I am a traveler. I was born in Wyoming, and will always return, but I spend Wyoming winters far away in a place where it is summer. Sometimes a few individuals join me for the long migration, sometimes thousands of us fly together. When we migrate in large groups some people call us a “kettle of hawks.” We fly south across North America, and then cross Central America, flying across the Isthmus of Panama down to South America: Imagine a thin ribbon of thousands and thousands of hawks flying south. It’s magnificent!, if I may say so myself. After two months and thousands of miles we reach the Pampas in Argentina, where we stay for a few months. We like the Pampas because the grassy landscape reminds us of North America’s open prairies and deserts. When the days get shorter in the southern hemisphere, I become restless and take off on the long migratory trip back to my birthplace. Of all North American hawks, we are the one with the longest migratory journey.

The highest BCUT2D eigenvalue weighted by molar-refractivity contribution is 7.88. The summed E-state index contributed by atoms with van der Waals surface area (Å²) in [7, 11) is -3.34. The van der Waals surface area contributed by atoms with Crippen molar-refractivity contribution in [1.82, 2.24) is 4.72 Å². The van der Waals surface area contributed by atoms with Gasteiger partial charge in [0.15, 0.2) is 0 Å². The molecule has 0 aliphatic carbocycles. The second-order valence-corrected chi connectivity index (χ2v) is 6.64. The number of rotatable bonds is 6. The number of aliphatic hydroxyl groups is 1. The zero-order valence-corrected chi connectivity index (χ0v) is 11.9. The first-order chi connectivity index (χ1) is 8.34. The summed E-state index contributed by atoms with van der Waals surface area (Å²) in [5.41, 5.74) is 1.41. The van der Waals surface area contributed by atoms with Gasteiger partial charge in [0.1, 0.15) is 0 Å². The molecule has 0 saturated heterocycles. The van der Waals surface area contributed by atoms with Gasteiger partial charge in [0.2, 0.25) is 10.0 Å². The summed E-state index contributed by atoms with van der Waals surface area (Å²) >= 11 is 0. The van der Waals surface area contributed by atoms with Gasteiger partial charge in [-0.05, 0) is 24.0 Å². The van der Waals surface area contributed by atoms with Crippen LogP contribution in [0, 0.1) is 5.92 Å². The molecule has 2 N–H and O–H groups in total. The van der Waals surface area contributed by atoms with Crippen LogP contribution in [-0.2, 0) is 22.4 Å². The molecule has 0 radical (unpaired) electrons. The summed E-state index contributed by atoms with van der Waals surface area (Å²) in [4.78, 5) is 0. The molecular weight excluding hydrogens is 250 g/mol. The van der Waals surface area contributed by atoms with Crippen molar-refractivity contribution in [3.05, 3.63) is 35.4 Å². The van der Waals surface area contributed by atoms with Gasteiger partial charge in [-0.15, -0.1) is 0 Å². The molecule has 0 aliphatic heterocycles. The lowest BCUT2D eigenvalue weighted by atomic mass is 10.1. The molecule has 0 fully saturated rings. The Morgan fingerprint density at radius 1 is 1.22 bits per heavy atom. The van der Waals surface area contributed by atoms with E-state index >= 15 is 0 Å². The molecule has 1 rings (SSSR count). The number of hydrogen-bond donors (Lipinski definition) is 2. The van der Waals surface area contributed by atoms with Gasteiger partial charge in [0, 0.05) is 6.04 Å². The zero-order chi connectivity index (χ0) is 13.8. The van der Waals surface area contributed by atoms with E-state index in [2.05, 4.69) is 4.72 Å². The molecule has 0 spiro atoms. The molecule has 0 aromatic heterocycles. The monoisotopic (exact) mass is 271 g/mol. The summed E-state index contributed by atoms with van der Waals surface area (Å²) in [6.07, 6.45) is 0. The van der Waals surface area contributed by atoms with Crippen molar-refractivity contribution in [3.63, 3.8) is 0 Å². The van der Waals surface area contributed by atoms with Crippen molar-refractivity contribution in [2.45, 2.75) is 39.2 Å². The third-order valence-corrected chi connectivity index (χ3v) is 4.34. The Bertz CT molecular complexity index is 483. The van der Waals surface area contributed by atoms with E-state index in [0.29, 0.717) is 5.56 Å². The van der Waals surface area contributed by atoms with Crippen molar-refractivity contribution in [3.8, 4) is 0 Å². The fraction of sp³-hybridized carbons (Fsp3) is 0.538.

We arrive back in Wyoming from South America in April, and build our huge stick nests in tall trees close to rivers, or in the lone trees that are occasionally found in the middle of the prairie. Very often we return to the same nest year after year. If you are fortunate, you may see our fluffy babies sticking their heads out of the nest a little later in the spring. We feed our chicks the three R’s of hawk diets: rabbits, rodents, and reptiles. We have excellent eyesight, so we can see animals moving on the ground from way up high. To get high in the air, I catch a stream of rising warm air (called a thermal) and let it take me up as I soar in graceful circles. Although you can often see us soaring above the prairie in search of food, sometimes we hop on the ground to catch large insects (not so graceful, I admit), and we even catch dragonflies on the wing (graceful again)! Unfortunately, our appetite for insects can lead to trouble. In Argentina, farmers were using pesticides to control grasshoppers. We gorged on the dying insects and thousands of us died. But Wyoming populations of my species are doing well. If you see a hawk in summer, it is likely to be either a Swainson’s or a red-tailed hawk. You can tell hawks apart from other birds of prey because we have wide bodies and broad wings.